That title would be appropriate for my first photography book since it’s what it is like dealing with depression. I guess when you get right down to it, that is pretty much the story for everyone except the few that either never had a peak or those that never have a valley either. This image caught my eye because of the way the sun was lighting the peaks on the house and the barn. I took this image from the side of a main road where the speed limit is 55mph. Now to clarify when I say from the side, what I mean is five feet from the lane of travel and nowhere to get any farther. So in the 5 minutes I snapped a few shots, I had three tractor trailers blow by and numerous cars going well over 55. It’s all in a days work for the dedicated photographer.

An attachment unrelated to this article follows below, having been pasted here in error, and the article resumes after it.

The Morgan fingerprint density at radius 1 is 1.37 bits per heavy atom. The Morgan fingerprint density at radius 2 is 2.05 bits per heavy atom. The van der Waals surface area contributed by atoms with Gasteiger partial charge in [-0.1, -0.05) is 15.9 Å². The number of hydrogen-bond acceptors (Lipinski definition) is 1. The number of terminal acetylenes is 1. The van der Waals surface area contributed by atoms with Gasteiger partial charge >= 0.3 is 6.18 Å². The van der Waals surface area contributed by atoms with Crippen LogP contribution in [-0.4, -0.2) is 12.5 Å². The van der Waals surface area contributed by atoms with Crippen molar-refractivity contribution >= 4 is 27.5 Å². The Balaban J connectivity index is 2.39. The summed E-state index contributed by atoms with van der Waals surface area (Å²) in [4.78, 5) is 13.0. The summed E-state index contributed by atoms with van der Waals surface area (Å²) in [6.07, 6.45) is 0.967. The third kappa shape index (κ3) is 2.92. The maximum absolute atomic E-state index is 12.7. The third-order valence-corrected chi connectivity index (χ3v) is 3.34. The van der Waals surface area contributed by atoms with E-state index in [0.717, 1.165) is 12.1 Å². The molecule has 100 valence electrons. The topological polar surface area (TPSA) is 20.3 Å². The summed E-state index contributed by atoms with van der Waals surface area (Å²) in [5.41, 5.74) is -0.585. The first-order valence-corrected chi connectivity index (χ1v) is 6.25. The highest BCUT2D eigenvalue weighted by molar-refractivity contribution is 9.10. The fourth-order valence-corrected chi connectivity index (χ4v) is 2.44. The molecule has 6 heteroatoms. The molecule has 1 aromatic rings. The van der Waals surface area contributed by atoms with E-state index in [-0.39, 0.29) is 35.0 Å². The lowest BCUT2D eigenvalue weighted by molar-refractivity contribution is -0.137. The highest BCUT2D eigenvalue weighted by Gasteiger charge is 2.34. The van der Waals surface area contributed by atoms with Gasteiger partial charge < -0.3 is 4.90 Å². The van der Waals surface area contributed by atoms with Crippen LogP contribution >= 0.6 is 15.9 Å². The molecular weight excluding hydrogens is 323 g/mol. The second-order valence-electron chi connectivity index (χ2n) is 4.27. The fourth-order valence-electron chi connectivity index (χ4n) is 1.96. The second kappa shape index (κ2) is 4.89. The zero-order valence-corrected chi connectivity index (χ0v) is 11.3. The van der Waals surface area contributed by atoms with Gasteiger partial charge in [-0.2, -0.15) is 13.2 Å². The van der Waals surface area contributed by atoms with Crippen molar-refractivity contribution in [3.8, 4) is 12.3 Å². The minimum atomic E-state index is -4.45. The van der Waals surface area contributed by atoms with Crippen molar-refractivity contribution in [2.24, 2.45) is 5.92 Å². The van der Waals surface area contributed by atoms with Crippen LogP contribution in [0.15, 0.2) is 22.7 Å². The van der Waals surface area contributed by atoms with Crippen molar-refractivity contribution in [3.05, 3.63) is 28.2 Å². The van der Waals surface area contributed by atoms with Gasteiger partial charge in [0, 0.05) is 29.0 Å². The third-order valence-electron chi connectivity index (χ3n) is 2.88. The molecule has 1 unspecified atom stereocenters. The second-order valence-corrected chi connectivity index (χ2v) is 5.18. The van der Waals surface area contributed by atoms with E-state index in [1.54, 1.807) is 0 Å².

The following story has nothing to do with this photo, but I remembered a crazy roadside incident I had many years ago. I had a concrete company ask me if I could get a few photos of a precast section of wall they installed along a major highway. I rode along in his truck which was outfitted with warning flashers and we pulled to the side of the road which seemed fairly safe. There was a concrete wall beside us about three feet high and maybe 10 inches wide on top, kinda like a balance beam width. I told him I was going to hop up on that wall so I could see over the traffic to the other side of the highway where their installation was. I was up their shooting for several minutes when my driver got out and walked around to see how it was going? He leaned on the wall and almost immediately put his arm behind me and said you might want to get down? When I turned to look why, there was nothing but a straight drop down of at least 50 feet to the ground below. Needless to say my heart almost skipped a beat as I thought how I was so carefree balancing up there! The thing that was so deceiving was there was a rock wall behind the barricade but there was a huge 10 foot gap in between of nothing. We will call that a peak since I lived to share that story.